The past decade has seen incredible growth in the amount of money spent by the United States on its national defense. The U.S. defense budget is now at its highest level, in inflation-adjusted terms, since World War II. When including war costs, defense expenditures have increased 86% since September 2001.
A key reason for skyrocketing costs is the inefficiency of the Department of Defense's weapons acquisitions process. In mid-2008, the Government Accountability Office released three reports examining the problem. All three reports are based on a GAO assessment of 72 weapons programs, none of which satisfied GAO's standards for a successful, efficient program. GAO's analyses serve as a resounding critique of DOD's ineffective and extremely costly acquisitions process.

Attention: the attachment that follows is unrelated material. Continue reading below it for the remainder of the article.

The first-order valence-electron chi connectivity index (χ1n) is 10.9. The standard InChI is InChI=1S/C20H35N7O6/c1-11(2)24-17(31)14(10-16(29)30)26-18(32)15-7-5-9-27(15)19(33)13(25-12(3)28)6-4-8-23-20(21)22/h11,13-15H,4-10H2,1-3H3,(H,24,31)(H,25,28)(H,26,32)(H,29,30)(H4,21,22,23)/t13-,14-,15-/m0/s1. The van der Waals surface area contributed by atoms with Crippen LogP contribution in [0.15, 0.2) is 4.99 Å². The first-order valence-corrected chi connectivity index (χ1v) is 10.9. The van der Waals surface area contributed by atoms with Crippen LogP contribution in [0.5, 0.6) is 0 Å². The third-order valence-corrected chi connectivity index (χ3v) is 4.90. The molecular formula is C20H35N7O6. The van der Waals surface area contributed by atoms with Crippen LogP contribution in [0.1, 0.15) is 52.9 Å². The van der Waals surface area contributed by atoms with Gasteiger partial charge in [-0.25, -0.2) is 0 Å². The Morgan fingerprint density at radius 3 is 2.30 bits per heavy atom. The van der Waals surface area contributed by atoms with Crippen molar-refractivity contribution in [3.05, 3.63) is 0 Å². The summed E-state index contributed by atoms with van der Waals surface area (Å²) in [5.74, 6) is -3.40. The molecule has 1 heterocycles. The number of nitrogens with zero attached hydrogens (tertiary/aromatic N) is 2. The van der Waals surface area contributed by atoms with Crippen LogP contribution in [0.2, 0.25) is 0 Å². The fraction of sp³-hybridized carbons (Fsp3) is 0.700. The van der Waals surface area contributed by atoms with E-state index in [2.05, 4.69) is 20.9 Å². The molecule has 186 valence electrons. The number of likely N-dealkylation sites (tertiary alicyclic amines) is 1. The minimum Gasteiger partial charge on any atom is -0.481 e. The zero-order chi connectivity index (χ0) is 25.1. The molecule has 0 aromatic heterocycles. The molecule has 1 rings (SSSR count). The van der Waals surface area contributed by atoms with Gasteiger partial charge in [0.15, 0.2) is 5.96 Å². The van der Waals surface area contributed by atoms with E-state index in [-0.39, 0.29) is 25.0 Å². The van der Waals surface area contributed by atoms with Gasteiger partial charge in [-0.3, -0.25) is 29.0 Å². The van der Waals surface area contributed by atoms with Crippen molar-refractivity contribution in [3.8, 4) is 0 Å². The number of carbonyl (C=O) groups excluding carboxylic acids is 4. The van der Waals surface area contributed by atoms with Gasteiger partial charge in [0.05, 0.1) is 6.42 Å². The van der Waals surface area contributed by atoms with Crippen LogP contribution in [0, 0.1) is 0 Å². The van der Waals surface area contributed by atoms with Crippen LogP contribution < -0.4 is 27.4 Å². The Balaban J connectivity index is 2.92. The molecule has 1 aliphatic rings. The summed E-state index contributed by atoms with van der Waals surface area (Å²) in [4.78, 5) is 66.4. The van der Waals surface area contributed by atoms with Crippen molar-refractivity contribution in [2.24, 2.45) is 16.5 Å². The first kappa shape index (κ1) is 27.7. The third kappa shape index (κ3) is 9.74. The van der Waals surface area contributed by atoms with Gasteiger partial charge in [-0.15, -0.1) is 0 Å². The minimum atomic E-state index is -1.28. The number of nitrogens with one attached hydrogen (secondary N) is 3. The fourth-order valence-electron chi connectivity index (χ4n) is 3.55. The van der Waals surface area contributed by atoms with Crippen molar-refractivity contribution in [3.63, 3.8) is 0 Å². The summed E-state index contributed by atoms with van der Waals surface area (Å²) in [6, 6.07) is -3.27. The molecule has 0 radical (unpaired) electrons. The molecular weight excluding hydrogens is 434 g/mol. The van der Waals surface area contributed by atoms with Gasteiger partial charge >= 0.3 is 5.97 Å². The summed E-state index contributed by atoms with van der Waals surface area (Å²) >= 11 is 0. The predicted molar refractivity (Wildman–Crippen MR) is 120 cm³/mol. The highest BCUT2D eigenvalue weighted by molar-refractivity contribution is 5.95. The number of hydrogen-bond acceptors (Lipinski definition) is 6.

GAO found that while acquisition costs have gone up 120% in the past fifteen years, the number of new systems has not mirrored that growth. When the military fails to acquire new technologies, it is forced to spend money renovating existing "legacy" systems, which only compounds the problem because then the government must pay to develop and operate both "old" and "new" components that don't work well together.
Monday, June 16, 2008
A Flawed Process
The Iraqi Insider provides an interesting post on the Pentagon’s fundamentally flawed weapons acquisition process. An excerpt: